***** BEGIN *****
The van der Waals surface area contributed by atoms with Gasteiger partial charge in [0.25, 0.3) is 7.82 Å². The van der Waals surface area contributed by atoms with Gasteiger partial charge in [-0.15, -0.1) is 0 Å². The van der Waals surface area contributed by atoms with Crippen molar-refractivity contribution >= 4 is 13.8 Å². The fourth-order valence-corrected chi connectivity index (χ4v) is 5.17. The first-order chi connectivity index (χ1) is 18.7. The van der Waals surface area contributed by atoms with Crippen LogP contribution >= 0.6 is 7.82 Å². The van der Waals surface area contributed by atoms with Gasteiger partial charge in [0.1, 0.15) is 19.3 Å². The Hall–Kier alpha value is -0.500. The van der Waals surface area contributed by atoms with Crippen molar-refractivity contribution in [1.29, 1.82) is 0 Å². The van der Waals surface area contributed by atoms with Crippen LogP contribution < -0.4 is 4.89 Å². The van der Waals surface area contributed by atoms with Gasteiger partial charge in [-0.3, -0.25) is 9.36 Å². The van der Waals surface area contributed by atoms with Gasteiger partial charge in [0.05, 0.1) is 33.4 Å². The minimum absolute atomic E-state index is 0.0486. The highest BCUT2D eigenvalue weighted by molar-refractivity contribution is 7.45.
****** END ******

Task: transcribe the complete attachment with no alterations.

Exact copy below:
The van der Waals surface area contributed by atoms with Gasteiger partial charge in [0.25, 0.3) is 7.82 Å². The van der Waals surface area contributed by atoms with Gasteiger partial charge in [-0.15, -0.1) is 0 Å². The van der Waals surface area contributed by atoms with Crippen molar-refractivity contribution >= 4 is 13.8 Å². The fourth-order valence-corrected chi connectivity index (χ4v) is 5.17. The first-order chi connectivity index (χ1) is 18.7. The van der Waals surface area contributed by atoms with Crippen LogP contribution >= 0.6 is 7.82 Å². The van der Waals surface area contributed by atoms with Gasteiger partial charge in [0.1, 0.15) is 19.3 Å². The Hall–Kier alpha value is -0.500. The van der Waals surface area contributed by atoms with Crippen molar-refractivity contribution in [1.29, 1.82) is 0 Å². The van der Waals surface area contributed by atoms with Crippen LogP contribution < -0.4 is 4.89 Å². The van der Waals surface area contributed by atoms with Gasteiger partial charge in [-0.3, -0.25) is 9.36 Å². The van der Waals surface area contributed by atoms with Gasteiger partial charge in [0.05, 0.1) is 33.4 Å². The minimum absolute atomic E-state index is 0.0486. The highest BCUT2D eigenvalue weighted by molar-refractivity contribution is 7.45.